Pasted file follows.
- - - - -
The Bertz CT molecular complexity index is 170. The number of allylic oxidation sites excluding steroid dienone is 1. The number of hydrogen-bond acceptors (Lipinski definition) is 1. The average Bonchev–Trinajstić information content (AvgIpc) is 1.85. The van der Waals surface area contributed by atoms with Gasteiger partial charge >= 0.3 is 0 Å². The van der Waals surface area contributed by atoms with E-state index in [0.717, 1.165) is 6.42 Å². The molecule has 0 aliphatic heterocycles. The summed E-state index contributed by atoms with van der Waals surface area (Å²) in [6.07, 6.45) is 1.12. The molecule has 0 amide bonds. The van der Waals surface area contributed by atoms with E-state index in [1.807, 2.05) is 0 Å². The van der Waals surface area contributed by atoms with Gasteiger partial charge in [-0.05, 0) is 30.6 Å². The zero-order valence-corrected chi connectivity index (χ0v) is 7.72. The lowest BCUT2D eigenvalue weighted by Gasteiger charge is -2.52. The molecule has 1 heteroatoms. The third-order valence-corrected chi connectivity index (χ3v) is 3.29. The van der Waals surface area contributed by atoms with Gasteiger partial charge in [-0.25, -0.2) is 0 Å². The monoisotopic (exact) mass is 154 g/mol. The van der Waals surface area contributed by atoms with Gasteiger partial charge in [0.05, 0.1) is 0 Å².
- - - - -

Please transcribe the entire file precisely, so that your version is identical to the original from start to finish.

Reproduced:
The Bertz CT molecular complexity index is 170. The number of allylic oxidation sites excluding steroid dienone is 1. The number of hydrogen-bond acceptors (Lipinski definition) is 1. The average Bonchev–Trinajstić information content (AvgIpc) is 1.85. The van der Waals surface area contributed by atoms with Gasteiger partial charge >= 0.3 is 0 Å². The van der Waals surface area contributed by atoms with E-state index in [0.717, 1.165) is 6.42 Å². The molecule has 0 aliphatic heterocycles. The summed E-state index contributed by atoms with van der Waals surface area (Å²) in [6.07, 6.45) is 1.12. The molecule has 0 amide bonds. The van der Waals surface area contributed by atoms with E-state index in [1.807, 2.05) is 0 Å². The van der Waals surface area contributed by atoms with Gasteiger partial charge in [-0.05, 0) is 30.6 Å². The zero-order valence-corrected chi connectivity index (χ0v) is 7.72. The lowest BCUT2D eigenvalue weighted by Gasteiger charge is -2.52. The molecule has 1 heteroatoms. The third-order valence-corrected chi connectivity index (χ3v) is 3.29. The van der Waals surface area contributed by atoms with Gasteiger partial charge in [-0.25, -0.2) is 0 Å². The monoisotopic (exact) mass is 154 g/mol. The van der Waals surface area contributed by atoms with Gasteiger partial charge in [0.05, 0.1) is 0 Å².